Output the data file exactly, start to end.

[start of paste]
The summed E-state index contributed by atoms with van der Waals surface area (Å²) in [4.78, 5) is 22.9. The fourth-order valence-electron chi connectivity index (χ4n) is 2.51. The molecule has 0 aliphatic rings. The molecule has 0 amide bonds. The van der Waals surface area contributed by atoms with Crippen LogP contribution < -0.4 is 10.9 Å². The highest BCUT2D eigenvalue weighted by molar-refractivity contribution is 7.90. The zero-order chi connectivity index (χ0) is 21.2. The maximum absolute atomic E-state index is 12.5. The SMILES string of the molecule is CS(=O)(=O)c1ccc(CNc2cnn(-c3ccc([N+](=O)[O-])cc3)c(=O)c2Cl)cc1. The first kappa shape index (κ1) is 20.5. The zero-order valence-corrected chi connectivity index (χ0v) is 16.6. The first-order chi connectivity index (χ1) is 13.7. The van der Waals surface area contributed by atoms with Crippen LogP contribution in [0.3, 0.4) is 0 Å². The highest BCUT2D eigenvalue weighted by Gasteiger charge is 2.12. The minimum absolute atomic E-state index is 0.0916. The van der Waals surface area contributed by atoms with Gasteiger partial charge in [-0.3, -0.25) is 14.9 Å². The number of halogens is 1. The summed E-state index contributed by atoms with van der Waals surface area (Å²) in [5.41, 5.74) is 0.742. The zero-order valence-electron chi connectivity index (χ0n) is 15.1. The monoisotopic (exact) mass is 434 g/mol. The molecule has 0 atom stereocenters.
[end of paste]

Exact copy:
The summed E-state index contributed by atoms with van der Waals surface area (Å²) in [4.78, 5) is 22.9. The fourth-order valence-electron chi connectivity index (χ4n) is 2.51. The molecule has 0 aliphatic rings. The molecule has 0 amide bonds. The van der Waals surface area contributed by atoms with Crippen LogP contribution < -0.4 is 10.9 Å². The highest BCUT2D eigenvalue weighted by molar-refractivity contribution is 7.90. The zero-order chi connectivity index (χ0) is 21.2. The maximum absolute atomic E-state index is 12.5. The SMILES string of the molecule is CS(=O)(=O)c1ccc(CNc2cnn(-c3ccc([N+](=O)[O-])cc3)c(=O)c2Cl)cc1. The first kappa shape index (κ1) is 20.5. The zero-order valence-corrected chi connectivity index (χ0v) is 16.6. The first-order chi connectivity index (χ1) is 13.7. The van der Waals surface area contributed by atoms with Crippen LogP contribution in [0.3, 0.4) is 0 Å². The highest BCUT2D eigenvalue weighted by Gasteiger charge is 2.12. The minimum absolute atomic E-state index is 0.0916. The van der Waals surface area contributed by atoms with Gasteiger partial charge in [-0.3, -0.25) is 14.9 Å². The number of halogens is 1. The summed E-state index contributed by atoms with van der Waals surface area (Å²) in [5.41, 5.74) is 0.742. The zero-order valence-electron chi connectivity index (χ0n) is 15.1. The monoisotopic (exact) mass is 434 g/mol. The molecule has 0 atom stereocenters.